Title: Haunting Violet
Author: Alyxandra Harvey
Publisher: Walker Books
May Contain Spoilers
Violet Willoughby doesn’t believe in ghosts. But they believe in her. After spending years participating in her mother’s elaborate ruse as a fraudulent medium, Violet is about as skeptical as they come in all matters supernatural. Now that she is being visited by a very persistent ghost, one who suffered a violent death, Violet can no longer ignore her unique ability. She must figure out what this ghost is trying to communicate, and quickly because the killer is still on the loose.
Afraid of ruining her chance to escape her mother’s scheming through an advantageous marriage, Violet must keep her ability secret. The only person who can help her is Colin, a friend she’s known since childhood, and whom she has grown to love. He understands the true Violet, but helping her on this path means they might never be together. Can Violet find a way to help this ghost without ruining her own chance at a future free of lies?
I was a teeny bit apprehensive when I picked up Haunting Violet. Why? Because I love Alyxandra Harvey’s Drake Chronicles, and I was afraid that I wouldn’t be as charmed by a story without them. I was wrong, and I enjoyed this book very much. It reads like an old skool Gothic romance, and even reminded me of Barbara Michaels’/Elizabeth Peters’ older works.
I loved the setting, which is a house party in Victorian England. There is nothing I would like better than to attend a house party at a country estate with a ginormous wall-to-ceiling library, gardens, and sumptuous meals. Who wouldn’t want to enjoy a life of leisure, reading, strolling, and stuffing their faces for a few weeks. The murder and ghosts I could cheerfully do without, but the rest would be the ideal vacation!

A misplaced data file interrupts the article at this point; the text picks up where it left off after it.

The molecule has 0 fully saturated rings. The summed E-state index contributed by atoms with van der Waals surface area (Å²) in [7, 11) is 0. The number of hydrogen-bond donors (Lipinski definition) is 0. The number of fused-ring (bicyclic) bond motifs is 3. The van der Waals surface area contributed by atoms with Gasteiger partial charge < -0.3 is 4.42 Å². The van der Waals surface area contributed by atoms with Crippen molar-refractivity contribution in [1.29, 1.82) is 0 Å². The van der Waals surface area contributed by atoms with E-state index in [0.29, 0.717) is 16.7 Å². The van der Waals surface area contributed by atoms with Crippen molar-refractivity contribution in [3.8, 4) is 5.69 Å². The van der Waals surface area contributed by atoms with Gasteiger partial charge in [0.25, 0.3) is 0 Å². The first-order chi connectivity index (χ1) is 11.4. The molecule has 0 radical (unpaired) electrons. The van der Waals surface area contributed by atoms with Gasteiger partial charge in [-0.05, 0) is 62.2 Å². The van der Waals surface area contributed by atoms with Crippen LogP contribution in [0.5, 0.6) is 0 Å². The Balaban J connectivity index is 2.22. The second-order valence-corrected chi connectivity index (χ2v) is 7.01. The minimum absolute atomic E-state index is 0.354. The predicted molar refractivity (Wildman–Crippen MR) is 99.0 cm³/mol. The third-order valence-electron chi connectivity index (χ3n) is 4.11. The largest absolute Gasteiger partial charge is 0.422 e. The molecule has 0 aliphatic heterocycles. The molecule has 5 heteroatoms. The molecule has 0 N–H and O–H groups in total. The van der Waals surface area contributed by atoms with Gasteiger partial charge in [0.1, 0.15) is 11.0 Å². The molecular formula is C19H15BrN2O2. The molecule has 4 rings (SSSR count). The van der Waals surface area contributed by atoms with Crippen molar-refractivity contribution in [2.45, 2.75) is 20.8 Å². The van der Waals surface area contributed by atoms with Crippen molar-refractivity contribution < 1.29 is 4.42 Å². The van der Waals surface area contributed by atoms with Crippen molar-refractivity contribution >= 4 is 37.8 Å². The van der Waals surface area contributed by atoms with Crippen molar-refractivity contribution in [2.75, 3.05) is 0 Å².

Violet is a great character who is caught up in a web of lies spun by her mother, and she has no way of gracefully freeing herself from a life of deceit. Worse, she is forced to help her mother fool wealthy patrons into believing that her mother is a spiritual medium. Violet hates this, and she hates taking advantage of grieving people. Her mother has no such reservations, and she tricks and lies her way from one benefactor to the next. Violet despairs at ever freeing herself from her mother’s harsh control, and resignedly does as she is ordered. Though fleecing rich people of their money doesn’t sit well with her, it does put food on the table and keep a roof over their heads.
Violet doesn’t believe in ghosts, so it comes as a huge shock when she actually finds herself seeing them. Everywhere! Once she and her mother arrive at Lord Jasper’s enormous estate, Violet’s life will never be the same again. A disgruntled spirit keeps haunting her, and the young woman just won’t leave her alone. As Violet begins to piece together the mystery behind Rowena’s death, she unwittingly puts her own life in danger. Rowena didn’t drown as everyone believes; instead, she was murdered, and Rowena wants her murderer unmasked.
Creepy and suspenseful, I couldn’t put the book down. I loved Violet and felt so sorry for her. Her mother will never win the Mother of Year award, and would probably be reported to social services if this book took place in modern times. The stress of having to deal with her demanding mother added so much tension to the story. Violet still doesn’t really believe in ghosts, even though she can see them, and she certainly doesn’t want her mother to know that she’s suffering from these unsettling visions. Ever eager to find news ways to exploit her patrons, Violet’s mother would only continue to take advantage of her and make her life even more miserable. It’s a hard secret to keep, because Rowena is a very persistent ghost, and she just won’t leave Violet alone.
The romance is sweet and convincing, the murder mystery is compelling, and Violet is a wonderful protagonist. Though the ending ties up all of the loose ends, I could easily see more adventures in store for Violet.
Review copy provided by publisher